Since Cavs quit, fans will soon follow
The Browns won on Sunday, but the Cavs have stolen local conversation way from the Browns — maybe for the last time ever.
To say Cleveland sports fans tend to overreact to the ups and downs of their teams is obviously an understatement.
However, I think it is only a slight exaggeration that the Cavs’ humiliating loss on Thursday to the player who left and his new team could, one day, be pointed to as the beginning of the end of the franchise in Cleveland.
Sure it was only a regular season game, just one of 82 and all the significance was only in the hearts and minds of the Cleveland fanbase themselves.
We like to name our losses in this town, but this was something more. We understand losing what we don’t accept is quitting.
It is why fans took LePippen’s game five against Boston last season so personal. Many were ready to say just leave after that game, but having to watch LeBum rub our faces in leaving was too much.
Thursday’s laydown has been the subject of conversation ever since, particularly among people who barely watch sports. Sure there is anger and disgust, and as that fades it is going to be replaced by apathy.
The Cavs did not even need to win against Miami. If they would have played hard and fought the Heat until the final minutes and still come up short, the bandwagon would have swelled.
All of Northeast Ohio was prepared to fall in love on Thursday and instead fans left that game feeling betrayed.
We can understand an egomaniac mega-millionaire thumbing his nose at us and taking his talents elsewhere but how does our team — a group of players thrown under the bus by this punk superstar — roll over with smiles and hugs.
The business model this season for Dan Gilbert was risky enough. Most of the tickets for this season were sold before ‘The Decision’ was made.
Gilbert needed his team this season to play scrappy, earn one of the final playoff spots and hope that this town’s love of the underdog would lead to tickets sales for the 2010-2011 season.
That dream is over. Even if the Cavs would make the playoffs, which seems very unlikely, a large portion of the potential fan base won’t notice because they quit caring.
The Cavs are fortunate that there was a road trip scheduled following the debacle that was Thursday.
If there wasn’t, it seemed likely they would be booed out of the building by their own fans.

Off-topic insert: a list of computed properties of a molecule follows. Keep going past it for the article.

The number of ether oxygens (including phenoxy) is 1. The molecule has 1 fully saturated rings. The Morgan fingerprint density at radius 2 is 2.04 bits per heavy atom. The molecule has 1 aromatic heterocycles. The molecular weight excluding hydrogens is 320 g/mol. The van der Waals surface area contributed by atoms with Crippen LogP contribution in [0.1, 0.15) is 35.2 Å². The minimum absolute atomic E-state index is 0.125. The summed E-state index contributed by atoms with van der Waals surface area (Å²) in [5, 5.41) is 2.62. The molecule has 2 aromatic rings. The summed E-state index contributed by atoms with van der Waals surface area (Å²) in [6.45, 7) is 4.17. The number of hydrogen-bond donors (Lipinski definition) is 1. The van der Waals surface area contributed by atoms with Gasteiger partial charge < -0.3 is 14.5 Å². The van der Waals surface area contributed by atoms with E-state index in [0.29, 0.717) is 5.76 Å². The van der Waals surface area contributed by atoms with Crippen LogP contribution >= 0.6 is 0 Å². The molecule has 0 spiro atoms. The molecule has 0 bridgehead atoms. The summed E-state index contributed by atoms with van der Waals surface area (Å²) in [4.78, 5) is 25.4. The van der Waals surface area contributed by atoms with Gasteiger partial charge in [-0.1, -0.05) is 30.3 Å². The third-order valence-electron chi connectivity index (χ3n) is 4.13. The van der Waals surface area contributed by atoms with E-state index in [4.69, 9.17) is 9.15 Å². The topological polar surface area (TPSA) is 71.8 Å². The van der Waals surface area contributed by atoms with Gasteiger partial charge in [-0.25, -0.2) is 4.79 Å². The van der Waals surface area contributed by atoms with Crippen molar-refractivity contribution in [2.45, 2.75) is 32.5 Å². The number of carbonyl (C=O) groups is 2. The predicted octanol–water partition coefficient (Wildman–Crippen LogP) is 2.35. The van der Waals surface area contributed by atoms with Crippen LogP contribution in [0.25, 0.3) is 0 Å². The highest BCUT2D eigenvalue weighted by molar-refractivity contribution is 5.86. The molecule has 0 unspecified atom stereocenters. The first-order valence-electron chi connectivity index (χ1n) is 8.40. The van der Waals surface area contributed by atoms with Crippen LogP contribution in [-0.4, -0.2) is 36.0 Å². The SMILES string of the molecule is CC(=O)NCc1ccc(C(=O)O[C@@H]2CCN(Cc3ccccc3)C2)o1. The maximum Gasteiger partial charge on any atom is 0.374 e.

I don’t know if irony is the right word, but the only thing that could reduce some of the flames of hatred towards LeFraud was indifference and passivity of his former teammates. Maybe reduce isn’t the right word but at least some of that disgust was transferred.
The last few years outside the Lyin’ King the most popular Cavs among fans were Sideshow Bob and Boobie.
Fans ignored the shortcomings of Anderson Varejao because he played hard. He flopped and took charges. He fought for rebounds, but he exposed himself on Thursday.
I doubt he remains a fan favorite going forward.
His giant hug and playfulness with his former teammate instead of competing woke up a lot of fans to the new reality of the NBA. Players don’t care about winning. They care about their friends.
Well at least on the surface. Daniel Gibson learned a lesson of his own on Thursday. He thought LeJerk was his buddy but learned he was only a pawn.
One would have thought Gibson would have figured that out with how LePunk handled his last week in Cleveland playing pickup downtown while the whole time plotting to embarrass the city on national television.
Gibson tried damage control on Friday but if he wants to remain the most popular Cav, he better step up and show some fight. But frankly, it may be too late.
The Cavs were recently on a verge of a championship. Instead the Chosen One quit in the playoffs. He jumped ship in the off-season branding his teammates as losers.
Those teammates lived up to the moniker on Thursday. They kissed LeVillian’s butt and rolled over and quit without a fight.
Now the fans are going to quit on them.
Apathy is going to blanket the Cavs and soon it will be like the days of Ted Stepien all over again, except with loud music, an obnoxious announcer and various types of groups aiming to pump up the crowd.
So it will be a lot like the player who left, a lot of hype but utterly unsatisfying. However if the Cavs decide to leave town, there won’t be nearly as much anger.